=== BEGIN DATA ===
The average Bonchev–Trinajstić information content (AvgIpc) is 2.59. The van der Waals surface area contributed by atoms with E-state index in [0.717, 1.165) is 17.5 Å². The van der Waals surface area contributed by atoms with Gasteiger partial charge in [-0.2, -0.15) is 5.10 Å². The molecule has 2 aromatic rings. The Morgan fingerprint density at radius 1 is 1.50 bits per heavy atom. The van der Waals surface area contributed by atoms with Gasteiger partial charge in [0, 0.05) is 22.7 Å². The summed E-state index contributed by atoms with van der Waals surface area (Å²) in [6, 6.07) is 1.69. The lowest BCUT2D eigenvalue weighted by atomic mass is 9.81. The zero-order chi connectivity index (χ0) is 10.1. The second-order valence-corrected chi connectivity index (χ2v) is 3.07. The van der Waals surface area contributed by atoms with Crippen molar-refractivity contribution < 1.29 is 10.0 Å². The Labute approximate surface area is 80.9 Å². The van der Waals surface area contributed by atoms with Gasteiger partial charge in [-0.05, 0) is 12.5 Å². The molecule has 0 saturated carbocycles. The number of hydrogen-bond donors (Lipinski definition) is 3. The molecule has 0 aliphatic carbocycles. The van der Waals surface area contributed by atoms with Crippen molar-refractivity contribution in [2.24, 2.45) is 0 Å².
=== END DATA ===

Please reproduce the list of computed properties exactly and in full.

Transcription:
The average Bonchev–Trinajstić information content (AvgIpc) is 2.59. The van der Waals surface area contributed by atoms with E-state index in [0.717, 1.165) is 17.5 Å². The van der Waals surface area contributed by atoms with Gasteiger partial charge in [-0.2, -0.15) is 5.10 Å². The molecule has 2 aromatic rings. The Morgan fingerprint density at radius 1 is 1.50 bits per heavy atom. The van der Waals surface area contributed by atoms with Gasteiger partial charge in [0, 0.05) is 22.7 Å². The summed E-state index contributed by atoms with van der Waals surface area (Å²) in [6, 6.07) is 1.69. The lowest BCUT2D eigenvalue weighted by atomic mass is 9.81. The zero-order chi connectivity index (χ0) is 10.1. The second-order valence-corrected chi connectivity index (χ2v) is 3.07. The van der Waals surface area contributed by atoms with Crippen molar-refractivity contribution < 1.29 is 10.0 Å². The Labute approximate surface area is 80.9 Å². The van der Waals surface area contributed by atoms with Gasteiger partial charge in [-0.05, 0) is 12.5 Å². The molecule has 0 saturated carbocycles. The number of hydrogen-bond donors (Lipinski definition) is 3. The molecule has 0 aliphatic carbocycles. The van der Waals surface area contributed by atoms with Crippen molar-refractivity contribution in [2.24, 2.45) is 0 Å².